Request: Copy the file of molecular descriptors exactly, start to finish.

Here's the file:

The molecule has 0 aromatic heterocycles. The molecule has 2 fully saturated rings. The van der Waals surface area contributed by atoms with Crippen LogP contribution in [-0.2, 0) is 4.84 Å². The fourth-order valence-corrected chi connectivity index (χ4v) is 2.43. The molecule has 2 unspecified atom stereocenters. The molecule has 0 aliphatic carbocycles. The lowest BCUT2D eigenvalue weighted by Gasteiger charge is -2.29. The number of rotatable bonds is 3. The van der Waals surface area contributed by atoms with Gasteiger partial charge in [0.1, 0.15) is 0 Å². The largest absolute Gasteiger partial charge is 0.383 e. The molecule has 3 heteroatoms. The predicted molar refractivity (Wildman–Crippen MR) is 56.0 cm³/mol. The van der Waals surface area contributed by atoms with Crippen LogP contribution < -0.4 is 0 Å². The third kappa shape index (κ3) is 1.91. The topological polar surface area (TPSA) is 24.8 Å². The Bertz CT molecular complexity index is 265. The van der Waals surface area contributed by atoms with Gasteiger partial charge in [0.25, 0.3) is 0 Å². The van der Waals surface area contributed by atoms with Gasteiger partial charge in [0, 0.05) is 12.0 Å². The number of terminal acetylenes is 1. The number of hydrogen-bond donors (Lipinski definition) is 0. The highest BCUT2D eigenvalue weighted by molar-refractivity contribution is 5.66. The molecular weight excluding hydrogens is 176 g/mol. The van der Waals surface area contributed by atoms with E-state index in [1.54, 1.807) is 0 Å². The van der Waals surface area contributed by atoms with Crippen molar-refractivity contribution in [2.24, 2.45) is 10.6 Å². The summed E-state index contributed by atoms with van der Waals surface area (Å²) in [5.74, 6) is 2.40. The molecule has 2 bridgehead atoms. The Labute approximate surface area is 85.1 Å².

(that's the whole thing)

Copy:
The molecule has 0 aromatic heterocycles. The molecule has 2 fully saturated rings. The van der Waals surface area contributed by atoms with Crippen LogP contribution in [-0.2, 0) is 4.84 Å². The fourth-order valence-corrected chi connectivity index (χ4v) is 2.43. The molecule has 2 unspecified atom stereocenters. The molecule has 0 aliphatic carbocycles. The lowest BCUT2D eigenvalue weighted by Gasteiger charge is -2.29. The number of rotatable bonds is 3. The van der Waals surface area contributed by atoms with Gasteiger partial charge in [0.1, 0.15) is 0 Å². The largest absolute Gasteiger partial charge is 0.383 e. The molecule has 3 heteroatoms. The predicted molar refractivity (Wildman–Crippen MR) is 56.0 cm³/mol. The van der Waals surface area contributed by atoms with Crippen LogP contribution < -0.4 is 0 Å². The third kappa shape index (κ3) is 1.91. The topological polar surface area (TPSA) is 24.8 Å². The Bertz CT molecular complexity index is 265. The van der Waals surface area contributed by atoms with Gasteiger partial charge in [0.25, 0.3) is 0 Å². The van der Waals surface area contributed by atoms with Gasteiger partial charge in [0, 0.05) is 12.0 Å². The number of terminal acetylenes is 1. The number of hydrogen-bond donors (Lipinski definition) is 0. The highest BCUT2D eigenvalue weighted by molar-refractivity contribution is 5.66. The molecular weight excluding hydrogens is 176 g/mol. The van der Waals surface area contributed by atoms with E-state index in [1.54, 1.807) is 0 Å². The van der Waals surface area contributed by atoms with Crippen molar-refractivity contribution in [2.24, 2.45) is 10.6 Å². The summed E-state index contributed by atoms with van der Waals surface area (Å²) in [5.74, 6) is 2.40. The molecule has 2 bridgehead atoms. The Labute approximate surface area is 85.1 Å².